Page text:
ABS Retail Trade figures released showing 1.4 per cent growth in sales, compared with a rise of 0.4 per cent the previous month, was the first official sign of a strong Christmas very early on in the season.
The Australian Retailers Association (ARA) executive director Russell Zimmerman said November retail sales were up 7.3 per cent on the year before which was a confident sign Christmas sales would reach projections of $38.7 billion.
"ARA projections record Christmas turnover from sales in the last two weeks of November through to Christmas Eve,” he said.
“Most shoppers leave their Christmas shopping to the last week before Christmas, so to see such strong growth early on in the season is a good sign for retailers.”
Clothing, footwear and accessories had the strongest growth (2.5 per cent) but sales rose across all categories, including household goods (1.7 per cent), food and grocery retailing (1.6 per cent), department stores (1.1 per cent), cafes, restaurants and takeaways (1.1 per cent) and other retailing (0.2 per cent).
All states recorded growth in retail sales for November apart from Tasmania which remained unchanged. South Australia (3.1 per cent) had strongest growth, followed by the Australian Capital Territory (2.7 per cent), Victoria (2.1 per cent), New South Wales (1.3 per cent), Western Australia (0.7 per cent), Queensland (0.6 per cent) and the Northern Territory (0.5 per cent).
Retailers have reported softer trade during the first few weeks in December and then surges in consumer spend the week before Christmas and during the first week of post-Christmas sales.
In the week before Christmas, 62 per cent of retailers reported trading to be the same or better when compared to the same time in 2008 and this growth has followed through to the first week of post-Christmas sales.
"When December trade figures are released next month we’ll have a clear picture of how retailers have fared for Christmas from 2009 but so far it’s looking like a merry one," said Zimmerman.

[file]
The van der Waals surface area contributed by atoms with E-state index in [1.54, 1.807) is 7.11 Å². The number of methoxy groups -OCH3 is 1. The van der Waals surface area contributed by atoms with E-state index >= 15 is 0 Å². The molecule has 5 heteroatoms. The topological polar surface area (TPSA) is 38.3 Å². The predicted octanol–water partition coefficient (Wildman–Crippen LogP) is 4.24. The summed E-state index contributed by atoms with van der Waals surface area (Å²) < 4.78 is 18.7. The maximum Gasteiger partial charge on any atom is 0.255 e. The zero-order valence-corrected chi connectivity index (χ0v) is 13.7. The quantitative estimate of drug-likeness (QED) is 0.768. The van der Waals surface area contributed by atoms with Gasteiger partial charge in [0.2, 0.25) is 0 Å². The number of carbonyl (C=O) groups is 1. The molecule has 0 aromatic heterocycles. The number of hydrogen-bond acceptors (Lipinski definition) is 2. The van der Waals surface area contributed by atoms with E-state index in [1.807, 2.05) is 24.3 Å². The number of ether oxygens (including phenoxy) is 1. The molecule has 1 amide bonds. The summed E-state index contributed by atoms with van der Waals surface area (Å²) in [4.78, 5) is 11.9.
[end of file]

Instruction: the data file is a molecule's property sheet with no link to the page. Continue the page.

However, National Retailers Association (ANRA) CEO Margy Osmond said it is too early to tell.
“The retail numbers are still volatile, the ABS is readjusting the way it produces seasonal estimates and has revised both the October and September numbers upwards. It’s too early to suggest a spending recovery based on the November figures," she said.
“Up until now we’ve seen confidence lift and yet spending has remained patchy. This result indicates the sector entered the Christmas period with the engine revving and potentially gathering momentum.
“However, it’s clear that the full impact of the two rate rises is only partially captured in these numbers. There is a lag effect; it can take several months for the impact to filter through to shoppers’ purses and pockets,” said Osmond. 
Results on a sector by sector basis have been patchy and shopper habits and behaviours are going against the trends of only a few years ago.
“Shoppers have been hungry for bargains and this has certainly pumped up the competition between retailers. The strong Australian dollar has helped retailers cut prices on imported items like flat screen TVs and gaming consoles. Australians appear to have put off purchasing major household furniture such as beds and bedroom furniture until the New Year and this sector appears to be doing well in the January sale period.”
ANRA warned that 2010 is still going to be a challenging year for retailers.
“Last year interest rates were low and many people received cash handouts which lifted retail spending. This year we are facing strong headwinds driven by the potential for more interest rate hikes and a lingering uncertainty about the global economy and its impact on jobs here at home,” said Osmond.
Access Economics expects retail sales will stay subdued until the end of 2010. Retail sales are expected to grow by just 2.1 per cent in 2009-10 (inflation adjusted) before dipping to 1.4 per cent in 2010-11.